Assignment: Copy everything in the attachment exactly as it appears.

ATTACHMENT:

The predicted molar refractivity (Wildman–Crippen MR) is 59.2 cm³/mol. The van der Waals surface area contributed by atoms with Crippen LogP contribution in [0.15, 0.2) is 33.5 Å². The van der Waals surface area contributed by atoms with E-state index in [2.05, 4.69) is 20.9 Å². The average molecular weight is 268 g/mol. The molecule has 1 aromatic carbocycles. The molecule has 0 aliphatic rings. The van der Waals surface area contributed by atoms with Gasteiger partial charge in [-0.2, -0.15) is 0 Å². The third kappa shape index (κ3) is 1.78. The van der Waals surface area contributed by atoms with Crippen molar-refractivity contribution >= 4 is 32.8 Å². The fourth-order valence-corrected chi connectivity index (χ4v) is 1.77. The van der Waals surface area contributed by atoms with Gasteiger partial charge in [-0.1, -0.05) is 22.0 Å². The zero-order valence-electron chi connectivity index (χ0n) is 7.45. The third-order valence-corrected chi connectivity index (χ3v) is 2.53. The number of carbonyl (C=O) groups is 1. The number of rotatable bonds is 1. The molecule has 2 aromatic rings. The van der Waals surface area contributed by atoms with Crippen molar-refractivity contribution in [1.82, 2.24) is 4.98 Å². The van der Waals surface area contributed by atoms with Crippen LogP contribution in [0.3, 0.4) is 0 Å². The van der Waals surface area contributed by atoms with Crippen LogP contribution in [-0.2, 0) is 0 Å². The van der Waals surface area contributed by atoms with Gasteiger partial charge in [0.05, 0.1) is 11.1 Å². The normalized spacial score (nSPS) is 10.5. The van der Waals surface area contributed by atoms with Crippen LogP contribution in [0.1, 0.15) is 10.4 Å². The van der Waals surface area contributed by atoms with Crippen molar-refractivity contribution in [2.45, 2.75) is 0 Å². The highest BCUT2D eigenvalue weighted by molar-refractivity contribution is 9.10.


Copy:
The predicted molar refractivity (Wildman–Crippen MR) is 59.2 cm³/mol. The van der Waals surface area contributed by atoms with Crippen LogP contribution in [0.15, 0.2) is 33.5 Å². The van der Waals surface area contributed by atoms with E-state index in [2.05, 4.69) is 20.9 Å². The average molecular weight is 268 g/mol. The molecule has 1 aromatic carbocycles. The molecule has 0 aliphatic rings. The van der Waals surface area contributed by atoms with Gasteiger partial charge in [-0.2, -0.15) is 0 Å². The third kappa shape index (κ3) is 1.78. The van der Waals surface area contributed by atoms with Crippen molar-refractivity contribution >= 4 is 32.8 Å². The fourth-order valence-corrected chi connectivity index (χ4v) is 1.77. The van der Waals surface area contributed by atoms with Gasteiger partial charge in [-0.1, -0.05) is 22.0 Å². The zero-order valence-electron chi connectivity index (χ0n) is 7.45. The third-order valence-corrected chi connectivity index (χ3v) is 2.53. The number of carbonyl (C=O) groups is 1. The number of rotatable bonds is 1. The molecule has 2 aromatic rings. The van der Waals surface area contributed by atoms with Crippen molar-refractivity contribution in [1.82, 2.24) is 4.98 Å². The van der Waals surface area contributed by atoms with Crippen LogP contribution in [0.3, 0.4) is 0 Å². The van der Waals surface area contributed by atoms with Crippen LogP contribution in [-0.2, 0) is 0 Å². The van der Waals surface area contributed by atoms with Gasteiger partial charge in [0.05, 0.1) is 11.1 Å². The normalized spacial score (nSPS) is 10.5. The van der Waals surface area contributed by atoms with Crippen LogP contribution in [0.1, 0.15) is 10.4 Å². The van der Waals surface area contributed by atoms with Crippen molar-refractivity contribution in [2.45, 2.75) is 0 Å². The highest BCUT2D eigenvalue weighted by molar-refractivity contribution is 9.10.